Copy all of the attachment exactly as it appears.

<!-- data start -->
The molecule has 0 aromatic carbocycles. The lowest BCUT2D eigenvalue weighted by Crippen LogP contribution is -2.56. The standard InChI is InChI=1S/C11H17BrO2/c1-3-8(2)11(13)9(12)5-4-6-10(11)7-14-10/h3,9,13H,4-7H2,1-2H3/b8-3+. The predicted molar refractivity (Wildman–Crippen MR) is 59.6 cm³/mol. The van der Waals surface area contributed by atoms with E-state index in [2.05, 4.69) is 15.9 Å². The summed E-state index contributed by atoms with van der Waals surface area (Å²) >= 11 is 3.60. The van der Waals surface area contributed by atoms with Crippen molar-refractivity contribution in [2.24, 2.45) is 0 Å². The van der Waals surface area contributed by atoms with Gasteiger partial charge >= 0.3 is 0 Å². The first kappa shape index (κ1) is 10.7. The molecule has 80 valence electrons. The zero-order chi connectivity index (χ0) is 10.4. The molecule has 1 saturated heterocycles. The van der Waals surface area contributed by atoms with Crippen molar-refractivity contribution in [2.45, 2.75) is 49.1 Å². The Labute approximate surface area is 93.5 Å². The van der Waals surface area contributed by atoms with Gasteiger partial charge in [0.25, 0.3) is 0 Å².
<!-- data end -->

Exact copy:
The molecule has 0 aromatic carbocycles. The lowest BCUT2D eigenvalue weighted by Crippen LogP contribution is -2.56. The standard InChI is InChI=1S/C11H17BrO2/c1-3-8(2)11(13)9(12)5-4-6-10(11)7-14-10/h3,9,13H,4-7H2,1-2H3/b8-3+. The predicted molar refractivity (Wildman–Crippen MR) is 59.6 cm³/mol. The van der Waals surface area contributed by atoms with E-state index in [2.05, 4.69) is 15.9 Å². The summed E-state index contributed by atoms with van der Waals surface area (Å²) >= 11 is 3.60. The van der Waals surface area contributed by atoms with Crippen molar-refractivity contribution in [2.24, 2.45) is 0 Å². The van der Waals surface area contributed by atoms with Gasteiger partial charge >= 0.3 is 0 Å². The first kappa shape index (κ1) is 10.7. The molecule has 80 valence electrons. The zero-order chi connectivity index (χ0) is 10.4. The molecule has 1 saturated heterocycles. The van der Waals surface area contributed by atoms with Crippen molar-refractivity contribution in [2.45, 2.75) is 49.1 Å². The Labute approximate surface area is 93.5 Å². The van der Waals surface area contributed by atoms with Gasteiger partial charge in [0.25, 0.3) is 0 Å².